US claims Aussies hacked govt computers

By on
US claims Aussies hacked govt computers

And allegedly left backdoors to return.

Two Australians were among an international group of hackers who broke into US government computer systems, US authorities claim.

One member of the group, a British national, has been arrested in England and charged by the United States and Britain with hacking into US government systems, including those run by the military, to steal confidential data and disrupt operations, authorities said in a US grand jury indictment made public today.

According to the document, Lauri Love and three co-conspirators allegedly infiltrated thousands of systems including those of the Pentagon's Missile Defense Agency, the US Army Corps of Engineers, the US space agency NASA and the US Environmental Protection Agency.

Love, 28, and his unnamed co-conspirators, including two in Australia and one in Sweden, then left backdoors in the networks to later retrieve data, and intended that their activity "disrupt the operations and infrastructure of the United States government."

"Such conduct endangers the security of our country and is an affront to those who serve," US Attorney Paul Fishman in New Jersey, who announced the charges, said in a statement.

Love was charged in Britain with violating the Computer Misuse Act, and charged in the United States with accessing a US government computer without permission and conspiracy, authorities said.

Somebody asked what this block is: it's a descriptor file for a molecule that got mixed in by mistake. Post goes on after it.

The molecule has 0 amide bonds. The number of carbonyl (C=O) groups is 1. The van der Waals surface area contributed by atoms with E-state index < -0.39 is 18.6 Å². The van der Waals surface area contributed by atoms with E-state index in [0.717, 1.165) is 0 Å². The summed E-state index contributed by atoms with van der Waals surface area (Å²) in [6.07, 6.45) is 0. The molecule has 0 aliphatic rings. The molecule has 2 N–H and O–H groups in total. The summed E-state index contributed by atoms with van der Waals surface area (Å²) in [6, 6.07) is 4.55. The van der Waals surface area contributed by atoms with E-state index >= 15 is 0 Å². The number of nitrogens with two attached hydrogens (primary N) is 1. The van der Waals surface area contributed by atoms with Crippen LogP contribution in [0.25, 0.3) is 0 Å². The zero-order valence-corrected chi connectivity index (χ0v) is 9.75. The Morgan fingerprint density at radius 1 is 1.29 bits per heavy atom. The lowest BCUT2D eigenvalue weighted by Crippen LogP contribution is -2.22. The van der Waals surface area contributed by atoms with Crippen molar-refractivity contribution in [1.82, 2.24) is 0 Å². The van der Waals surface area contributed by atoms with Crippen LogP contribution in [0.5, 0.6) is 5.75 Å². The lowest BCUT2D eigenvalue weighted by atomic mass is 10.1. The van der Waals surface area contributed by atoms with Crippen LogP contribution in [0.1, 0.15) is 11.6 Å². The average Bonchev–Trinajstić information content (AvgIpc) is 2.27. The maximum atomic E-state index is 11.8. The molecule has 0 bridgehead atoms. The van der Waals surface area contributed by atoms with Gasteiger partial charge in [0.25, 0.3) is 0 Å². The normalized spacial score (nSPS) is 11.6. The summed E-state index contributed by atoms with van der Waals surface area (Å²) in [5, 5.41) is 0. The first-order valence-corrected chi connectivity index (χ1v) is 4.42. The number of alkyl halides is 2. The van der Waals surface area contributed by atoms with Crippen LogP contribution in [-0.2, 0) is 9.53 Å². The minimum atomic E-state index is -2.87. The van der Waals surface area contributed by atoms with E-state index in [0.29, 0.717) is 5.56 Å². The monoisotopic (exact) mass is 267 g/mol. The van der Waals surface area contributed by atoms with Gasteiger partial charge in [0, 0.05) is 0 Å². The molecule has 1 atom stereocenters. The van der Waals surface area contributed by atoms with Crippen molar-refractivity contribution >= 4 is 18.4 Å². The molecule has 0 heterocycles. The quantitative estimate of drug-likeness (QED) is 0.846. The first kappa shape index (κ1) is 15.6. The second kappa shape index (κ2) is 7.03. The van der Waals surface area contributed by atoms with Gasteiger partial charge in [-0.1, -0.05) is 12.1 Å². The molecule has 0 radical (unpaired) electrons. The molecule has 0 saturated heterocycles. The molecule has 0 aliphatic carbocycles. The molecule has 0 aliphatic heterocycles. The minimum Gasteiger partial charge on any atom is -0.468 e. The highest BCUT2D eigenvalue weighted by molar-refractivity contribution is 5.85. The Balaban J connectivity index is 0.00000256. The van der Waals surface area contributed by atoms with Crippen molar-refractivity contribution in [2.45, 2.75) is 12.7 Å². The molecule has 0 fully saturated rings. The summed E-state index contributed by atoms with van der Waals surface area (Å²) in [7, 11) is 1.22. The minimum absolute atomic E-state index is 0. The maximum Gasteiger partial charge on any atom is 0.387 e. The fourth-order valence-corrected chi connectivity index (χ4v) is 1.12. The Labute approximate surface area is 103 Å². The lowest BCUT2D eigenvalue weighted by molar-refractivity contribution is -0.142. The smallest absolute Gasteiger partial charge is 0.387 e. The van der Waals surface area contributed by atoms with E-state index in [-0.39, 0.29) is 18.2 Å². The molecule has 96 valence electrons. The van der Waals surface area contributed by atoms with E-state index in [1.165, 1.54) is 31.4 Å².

Fishman said the hacking took place from October 2012 until this month. He said it compromised personal data of US military personnel, and information on defense budgets, contract bidding, and the demolition and disposal of military facilities, and caused millions of dollars of losses.

The arrest comes as authorities worldwide coordinate efforts to combat cybercrime. On October 10, US Defense Secretary Chuck Hagel issued a memorandum emphasising a need to safeguard even unclassified technical data against cyber intrusions to help protect US military superiority.

Chat rooms

Love was arrested at his home, about 70 miles northeast of London, on October 25 by the cybercrime unit of Britain's National Crime Agency and other officials, authorities said. He has been released on bail until February 2014, an NCA spokeswoman said.

US prosecutors said the scheme by Love and his co-conspirators involved the installation of malware in the hacked systems, creating shells and backdoors that allowed them to return later to steal data.

The indictment described how Love, who was also known as "nsh" and "route" and "peace" online, at times allegedly used internet chat rooms to discuss the hacking and efforts to conceal it.

In an October 2012 conversation described in the indictment, Love discussed the hacking of an Army Corps database that might have yielded 400,000 email addresses, and asked a co-conspirator to "grab one email for curiosity."

Nine months later, in July 2013, he appeared to boast about accessing a NASA database, telling another co-conspirator "ahaha, we owning lots of nasa sites," the indictment said.

Later that month, he told the same co-conspirator after another hacking: "This ... stuff is really sensitive. ... It's basically every piece of information you'd need to do full identity theft on any employee or contractor for the (agency)," according to the indictment.

Love faces up to five years in prison and a fine on each US criminal count. Prosecutors said he faces additional charges in federal court in Alexandria, Virginia, stemming from other unspecified "intrusions."

Got a news tip for our journalists? Share it with us anonymously here.

Most Read Articles

Log In

  |  Forgot your password?